New Yorkers like getting booze with their take-out food and want to make the offering permanent after the coronavirus passes, according to a restaurant industry survey released Tuesday.
As it turns out, the booze and food option is popular with customers, too, the online survey of 500 New Yorkers revealed.
The poll found that 86 percent of New York adults are in favor of permanently allowing the purchase of alcoholic beverages such as wine and beer with their take-out meals.
But there is already legislation introduced to extend the booze offering post-pandemic.
Many eateries stayed open for pickup and delivery, and the ability to sell alcohol with those meal purchases was a huge boost to their sales, the trade group said.
Booze purchases are especially important for New York City dining establishments, with the phase-in of indoor dining postponed to prevent another coronavirus outbreak that has occurred in other states.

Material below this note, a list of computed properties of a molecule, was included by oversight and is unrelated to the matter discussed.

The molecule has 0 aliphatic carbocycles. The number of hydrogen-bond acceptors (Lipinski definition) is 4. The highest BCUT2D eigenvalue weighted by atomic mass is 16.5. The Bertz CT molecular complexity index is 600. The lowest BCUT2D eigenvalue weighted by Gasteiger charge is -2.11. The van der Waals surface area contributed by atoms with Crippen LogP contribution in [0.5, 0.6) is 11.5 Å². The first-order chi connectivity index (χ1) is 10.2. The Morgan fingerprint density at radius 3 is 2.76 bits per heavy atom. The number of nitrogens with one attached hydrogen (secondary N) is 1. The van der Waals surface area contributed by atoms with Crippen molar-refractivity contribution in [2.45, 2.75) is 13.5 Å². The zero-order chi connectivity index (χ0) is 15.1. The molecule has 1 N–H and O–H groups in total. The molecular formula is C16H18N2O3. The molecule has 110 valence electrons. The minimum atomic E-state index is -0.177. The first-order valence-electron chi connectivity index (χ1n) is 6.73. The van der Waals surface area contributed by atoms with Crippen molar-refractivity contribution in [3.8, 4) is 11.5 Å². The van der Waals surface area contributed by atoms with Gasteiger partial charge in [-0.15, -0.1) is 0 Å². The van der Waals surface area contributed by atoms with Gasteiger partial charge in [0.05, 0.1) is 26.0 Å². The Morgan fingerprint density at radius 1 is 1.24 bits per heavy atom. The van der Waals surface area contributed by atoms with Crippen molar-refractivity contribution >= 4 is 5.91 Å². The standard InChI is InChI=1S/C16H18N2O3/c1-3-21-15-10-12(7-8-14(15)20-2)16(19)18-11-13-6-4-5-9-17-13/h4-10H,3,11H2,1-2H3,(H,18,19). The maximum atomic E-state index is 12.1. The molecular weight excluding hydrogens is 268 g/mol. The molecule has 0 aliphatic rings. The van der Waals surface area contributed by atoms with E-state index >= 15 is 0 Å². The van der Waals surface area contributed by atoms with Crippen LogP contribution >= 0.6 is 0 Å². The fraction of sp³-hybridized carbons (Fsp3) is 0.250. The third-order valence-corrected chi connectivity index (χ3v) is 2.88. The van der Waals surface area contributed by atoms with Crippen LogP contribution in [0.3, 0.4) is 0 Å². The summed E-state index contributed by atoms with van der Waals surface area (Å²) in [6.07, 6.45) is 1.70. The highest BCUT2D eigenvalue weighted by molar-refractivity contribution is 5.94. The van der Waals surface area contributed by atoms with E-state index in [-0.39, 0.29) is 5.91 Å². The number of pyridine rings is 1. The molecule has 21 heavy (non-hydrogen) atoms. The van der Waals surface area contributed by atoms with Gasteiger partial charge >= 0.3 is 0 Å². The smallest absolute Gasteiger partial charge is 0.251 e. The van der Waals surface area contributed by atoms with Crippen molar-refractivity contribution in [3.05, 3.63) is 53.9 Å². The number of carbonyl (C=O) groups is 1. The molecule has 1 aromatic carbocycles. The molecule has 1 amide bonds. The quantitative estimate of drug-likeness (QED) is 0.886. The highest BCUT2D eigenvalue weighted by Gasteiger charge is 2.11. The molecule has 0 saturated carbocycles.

“Governor Cuomo provided a lifeline for the industry by allowing for takeout and delivery of alcoholic beverages during the height of the pandemic,” said Melissa Fleischut, president and CEO of the New York State Restaurant Association.
“Not only have restaurants embraced this change, but so has the general public. We know that takeout and delivery will be an important part of restaurants sales moving forward, and we want alcoholic beverages to be part of that equation. Just about every restaurant in the state has been crushed this year and continuing alcohol to-go will them all get back on their feet.”
The survey found that 93 percent of Millennials (ages 24-39) support measures to make the purchase of takeout or delivery alcoholic beverages permanent, as did 90 percent of Gen-Xers (ages 40-55).
Nearly two-thirds of respondents — 64 percent — say they purchased takeout or delivery meals the previous week. About half the take-out patrons ordered booze with their food.
“Our members need this measure to become permanent for their restaurants to survive,” said Fleischut. “Since the start of the pandemic, the industry lost 80 percent of its jobs. And while some are coming back, we’re not back to pre-pandemic levels.